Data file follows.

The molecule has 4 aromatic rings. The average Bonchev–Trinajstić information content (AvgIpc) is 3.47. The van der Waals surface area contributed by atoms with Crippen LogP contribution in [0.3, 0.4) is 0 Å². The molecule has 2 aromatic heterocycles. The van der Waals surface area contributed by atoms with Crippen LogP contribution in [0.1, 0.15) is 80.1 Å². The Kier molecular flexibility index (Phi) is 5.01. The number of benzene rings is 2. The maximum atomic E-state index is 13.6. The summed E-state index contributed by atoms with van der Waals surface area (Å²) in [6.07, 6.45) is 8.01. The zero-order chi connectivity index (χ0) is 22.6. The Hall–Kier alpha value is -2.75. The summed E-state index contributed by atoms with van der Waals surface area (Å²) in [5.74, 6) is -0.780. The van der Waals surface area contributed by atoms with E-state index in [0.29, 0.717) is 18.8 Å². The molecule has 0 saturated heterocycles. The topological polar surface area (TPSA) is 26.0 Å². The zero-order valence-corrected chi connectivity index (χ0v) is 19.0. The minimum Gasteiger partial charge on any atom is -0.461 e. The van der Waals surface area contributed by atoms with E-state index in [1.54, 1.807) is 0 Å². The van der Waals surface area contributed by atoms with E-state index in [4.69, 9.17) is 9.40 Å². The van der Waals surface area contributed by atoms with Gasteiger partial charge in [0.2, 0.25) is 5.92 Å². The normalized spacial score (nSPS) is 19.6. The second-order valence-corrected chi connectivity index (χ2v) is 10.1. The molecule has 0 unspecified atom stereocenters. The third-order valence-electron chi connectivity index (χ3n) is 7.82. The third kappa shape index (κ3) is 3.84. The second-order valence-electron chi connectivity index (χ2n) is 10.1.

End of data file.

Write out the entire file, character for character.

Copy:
The molecule has 4 aromatic rings. The average Bonchev–Trinajstić information content (AvgIpc) is 3.47. The van der Waals surface area contributed by atoms with Crippen LogP contribution in [0.3, 0.4) is 0 Å². The molecule has 2 aromatic heterocycles. The van der Waals surface area contributed by atoms with Crippen LogP contribution in [0.1, 0.15) is 80.1 Å². The Kier molecular flexibility index (Phi) is 5.01. The number of benzene rings is 2. The maximum atomic E-state index is 13.6. The summed E-state index contributed by atoms with van der Waals surface area (Å²) in [6.07, 6.45) is 8.01. The zero-order chi connectivity index (χ0) is 22.6. The Hall–Kier alpha value is -2.75. The summed E-state index contributed by atoms with van der Waals surface area (Å²) in [5.74, 6) is -0.780. The van der Waals surface area contributed by atoms with E-state index in [0.29, 0.717) is 18.8 Å². The molecule has 0 saturated heterocycles. The topological polar surface area (TPSA) is 26.0 Å². The zero-order valence-corrected chi connectivity index (χ0v) is 19.0. The minimum Gasteiger partial charge on any atom is -0.461 e. The van der Waals surface area contributed by atoms with E-state index in [1.54, 1.807) is 0 Å². The van der Waals surface area contributed by atoms with E-state index in [4.69, 9.17) is 9.40 Å². The van der Waals surface area contributed by atoms with Gasteiger partial charge in [0.2, 0.25) is 5.92 Å². The normalized spacial score (nSPS) is 19.6. The second-order valence-corrected chi connectivity index (χ2v) is 10.1. The molecule has 0 unspecified atom stereocenters. The third-order valence-electron chi connectivity index (χ3n) is 7.82. The third kappa shape index (κ3) is 3.84. The second-order valence-electron chi connectivity index (χ2n) is 10.1.